All the ragging from the bus ride faded away as we left Chris’ place at around 4:45 AM to witness Angkor Wat in all its glory in the sunrise. We hired a Tuktuk for a day for $15 which would take us to all the temples and other interesting sites around it. Make sure that you understand that a day could mean up to 4 PM in the evening and any extension could mean that the Tuktuk driver could charge you more. So, make that clear as you set out.

At around 5 AM, we got our Angkor visit Pass for $20 and reached the Angkor Wat campus in another 5 minutes. We bought a guide book for $13, and we fell for it as you can buy the same thing for $1 if you go inside the campus and bargain a little. Yes, bargaining can bring the prices down drastically! Coming back to the sunrise at Angkor Wat, I will let the photos speak for themselves.
Sunrise at Angkor Wat
The temples in Angkor region are centuries old (mostly built around the 9th to 15th century) and were built by Hindu kings of the Khmer Empire. They are mostly built from rock and are magnificent to say the least. The most impressive ones are Angkor Wat and Angkor Thom. The four walls of the Angkor Wat are decorated with carvings depicting the epics (Mahabharata, Ramayana and other mythological stories like the Samudramanthan, etc.) and events from the Khmer reign. There are numerous statues of Buddha but most of them are headless as a result of rampant loots and vandalism during the 70s and 80s, which is really sad. India also houses many such temples and statues, but they still survive because of the surviving Hindu religion and its ardent following. The western entrance houses a statue of eight-armed Lord Vishnu which was a great sight, but then again it was devoid of the weapons that Lord Vishnu carries in those arms.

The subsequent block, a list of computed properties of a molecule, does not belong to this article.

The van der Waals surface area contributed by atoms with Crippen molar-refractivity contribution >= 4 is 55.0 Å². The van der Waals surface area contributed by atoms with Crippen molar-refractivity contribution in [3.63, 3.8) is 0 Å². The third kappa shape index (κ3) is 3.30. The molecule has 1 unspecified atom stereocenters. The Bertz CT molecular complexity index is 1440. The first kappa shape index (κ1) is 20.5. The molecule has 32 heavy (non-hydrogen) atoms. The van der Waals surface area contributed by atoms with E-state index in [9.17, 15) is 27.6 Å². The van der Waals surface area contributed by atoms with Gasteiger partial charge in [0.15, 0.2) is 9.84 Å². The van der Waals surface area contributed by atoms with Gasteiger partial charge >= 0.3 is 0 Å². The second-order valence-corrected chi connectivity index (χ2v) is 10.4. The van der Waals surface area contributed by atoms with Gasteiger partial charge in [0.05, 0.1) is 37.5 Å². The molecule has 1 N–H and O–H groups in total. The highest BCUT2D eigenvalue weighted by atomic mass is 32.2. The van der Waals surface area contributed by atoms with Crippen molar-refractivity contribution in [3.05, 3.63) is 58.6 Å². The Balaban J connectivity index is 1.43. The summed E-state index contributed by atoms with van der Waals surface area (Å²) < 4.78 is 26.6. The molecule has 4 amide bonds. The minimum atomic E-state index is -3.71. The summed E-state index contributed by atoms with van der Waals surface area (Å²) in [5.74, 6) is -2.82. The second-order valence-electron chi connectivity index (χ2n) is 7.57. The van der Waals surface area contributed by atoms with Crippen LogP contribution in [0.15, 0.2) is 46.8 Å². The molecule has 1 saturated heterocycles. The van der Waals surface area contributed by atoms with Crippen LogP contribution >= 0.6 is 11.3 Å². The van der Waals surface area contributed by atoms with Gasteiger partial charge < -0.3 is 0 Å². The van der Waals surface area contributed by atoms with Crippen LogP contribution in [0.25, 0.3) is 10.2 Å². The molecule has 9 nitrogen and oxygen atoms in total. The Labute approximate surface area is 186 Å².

From there, we went on to visit Angkor Thom, Baphuon, Bayon, Bantey Kdei, Phnom Bakheng and other archeological sites in the region. We made it a point not to miss out on anything and climbed atop every possible temple that had access. It was an amazing experience, as if you are now playing Tomb Raider J. The entire region is covered by greenery and the lush green textures along with the glorious temples made it an amazing visual treat. The temples at Angkor Thom, especially the faces on the Prasat Bayon were really able to capture my imagination. Out of the original 49 face-towers, 37 still stand the tests of time at this grand spectacle.

Click the play button to view the slideshow of more photos from my collection